My favorite type of guide in a strange land is a guide who knows the resource well. The land, the water, the plants, the wildlife. While I’m waving my fly rod, I’m going to ask questions about all of those things. A lot of questions. The day goes better when my guides know what they’re talking about.

Griff Griffiths knows what he’s talking about. He’s head guide for Eleven Experience. He’s from Wales, but he’s in Iceland solidifying services for Deplar Farm, which opened in 2016.  

“Our job is not only to guide and keep guests safe, but to guide them toward what they want to do based on their interests and abilities,” Griffiths says.   

Deplar Farm is an old farm turned luxury lodge. Its newly painted black and white wood slats stand out among miles of fall-colored grassland grazed by thousands of sheep. It’s also surrounded by mountains that eventually lean toward the Atlantic Ocean at the end of the Troll Peninsula in Iceland’s Northern Region. In winter and spring, this is a heli-ski hideaway. In summer and fall, fly fishing.  


Deplar Farm is an old sheep farm turned luxury lodge in the Northern Region of Iceland. The white dots high on the hill are sheep. Tourists heli-ski here in winter and spring. They fly fish in summer and fall.


“You need to fish here,” says Höddi Birgir, fly fishing guide. “Maybe I’m not the best guide in the world, but nobody knows this river like me and my brothers.” 

The river he’s talking about is the Húsey. I fish it with him for 12 hours. We catch sea trout, ocean versions of brown trout. We’re out of light when we leave the water.  

The next day I fish the Fljótaá for half a day with Gunnlaugur Gudleifsson. I ask him a lot of questions. He doesn’t mind.  

“You are the most fun angler I have guided,” Gudleifsson says. “You ask a lot about the river that is so dear to me.” 

I catch one Atlantic salmon, my first salmon ever. By Icelandic tradition, I should kill it, cook it, and eat the adipose fin. I release it instead. The fishery is in rebuild mode, so it’s catch and release. That took the locals, who eat fish daily, some getting used to. Every catch is documented because guides pay farmers for access to the fish swimming through their acres. That makes catch and release easier to get used to.  

“Almost every farmer goes to our meeting because they want to know what’s going on with their river,” Birgir says. “It was giving them nothing, and now it’s giving them something.”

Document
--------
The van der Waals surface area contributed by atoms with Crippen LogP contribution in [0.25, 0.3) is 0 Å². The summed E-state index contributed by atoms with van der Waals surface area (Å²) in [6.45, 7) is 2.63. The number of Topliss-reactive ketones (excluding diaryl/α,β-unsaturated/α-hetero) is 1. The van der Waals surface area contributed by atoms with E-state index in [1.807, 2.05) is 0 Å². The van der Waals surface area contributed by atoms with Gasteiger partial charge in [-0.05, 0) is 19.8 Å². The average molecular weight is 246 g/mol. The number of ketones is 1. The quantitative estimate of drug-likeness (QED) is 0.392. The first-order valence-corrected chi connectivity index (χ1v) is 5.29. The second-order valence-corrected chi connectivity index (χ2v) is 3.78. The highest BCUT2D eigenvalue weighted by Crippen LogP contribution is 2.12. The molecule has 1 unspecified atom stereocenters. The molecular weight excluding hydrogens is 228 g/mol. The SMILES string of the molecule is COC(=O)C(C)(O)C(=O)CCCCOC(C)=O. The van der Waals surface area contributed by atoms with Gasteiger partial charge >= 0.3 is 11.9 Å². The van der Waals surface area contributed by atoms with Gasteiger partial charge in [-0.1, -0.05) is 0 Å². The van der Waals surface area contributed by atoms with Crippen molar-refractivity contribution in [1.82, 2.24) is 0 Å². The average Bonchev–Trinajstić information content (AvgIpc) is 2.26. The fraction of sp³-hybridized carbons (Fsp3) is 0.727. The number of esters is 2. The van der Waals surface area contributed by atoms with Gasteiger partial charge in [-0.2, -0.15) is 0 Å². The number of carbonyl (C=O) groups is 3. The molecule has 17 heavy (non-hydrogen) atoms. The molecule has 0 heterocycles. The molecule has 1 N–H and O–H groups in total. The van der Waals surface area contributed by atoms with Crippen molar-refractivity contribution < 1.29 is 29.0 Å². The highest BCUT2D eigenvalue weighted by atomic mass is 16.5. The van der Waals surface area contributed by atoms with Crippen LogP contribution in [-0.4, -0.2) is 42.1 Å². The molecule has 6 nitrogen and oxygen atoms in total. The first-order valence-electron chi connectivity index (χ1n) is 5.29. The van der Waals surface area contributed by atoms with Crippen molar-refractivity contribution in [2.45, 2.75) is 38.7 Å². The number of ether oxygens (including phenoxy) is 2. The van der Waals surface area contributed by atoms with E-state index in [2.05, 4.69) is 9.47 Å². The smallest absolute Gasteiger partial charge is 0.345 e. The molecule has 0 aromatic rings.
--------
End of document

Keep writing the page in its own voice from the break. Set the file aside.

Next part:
Looking west toward the Atlantic Ocean from Iceland’s Northern Region. Drangey is the small block of island right of center. That’s where puffins nest.


There’s no such thing as public fish, but there is public water. For soaking rather than wading. I soothe sore shoulders in a natural hot pool next to a waterfall with Griffiths and a few other people later in the day. 

“Traditionally, hot pools were gathering spots,” Griffiths says. “Every town has a swimming hole, and you’ll find farmers in it.” 

We’re driving home at dusk when Eleven Experience photographer Alex Fenlon stops to photograph the sunset. I do the same as Griffiths wanders over a hill. The ocean pools in last light’s reflection, coloring in a way I’ve never witnessed. I stop taking pictures when my fingers ache for mittens. I don’t have any, so I stick my hands in my pockets and go looking for Griffiths. He picks blueberries and crowberries (like chokecherries) as we talk.

I ask Griffiths about the Dr. Seuss-looking plants with small white tufts the size of dandelion orbs. Like any guide worth his grit, he knows what I’m asking about. It’s bog cotton. The fluffy wisps are oily—great for tinder. Too bad there isn’t any timber to burn on the island, but there are sheep. Plenty of wool for wrapping the world in. Open grazing season just ended. Griffiths helped push sheep down the valley into winter pens the weekend before I arrived. 


Thousands of Icelandic sheep graze the Troll Peninsula. You can cross fields where herds are, but you can’t disturb the herd. Keep your distance.


“We protect the environment as guides and as a company,” he says. “That includes plants, animals, land, water, and community history. We’re not taking away from locals by establishing a tourism destination here. We’re being good neighbors.” 

The kind of neighbors who teach me how to catch Atlantic salmon by day and turn on the northern lights at night.  


Kris Millgate is an outdoor journalist based in Idaho Falls, Idaho. See more of her work at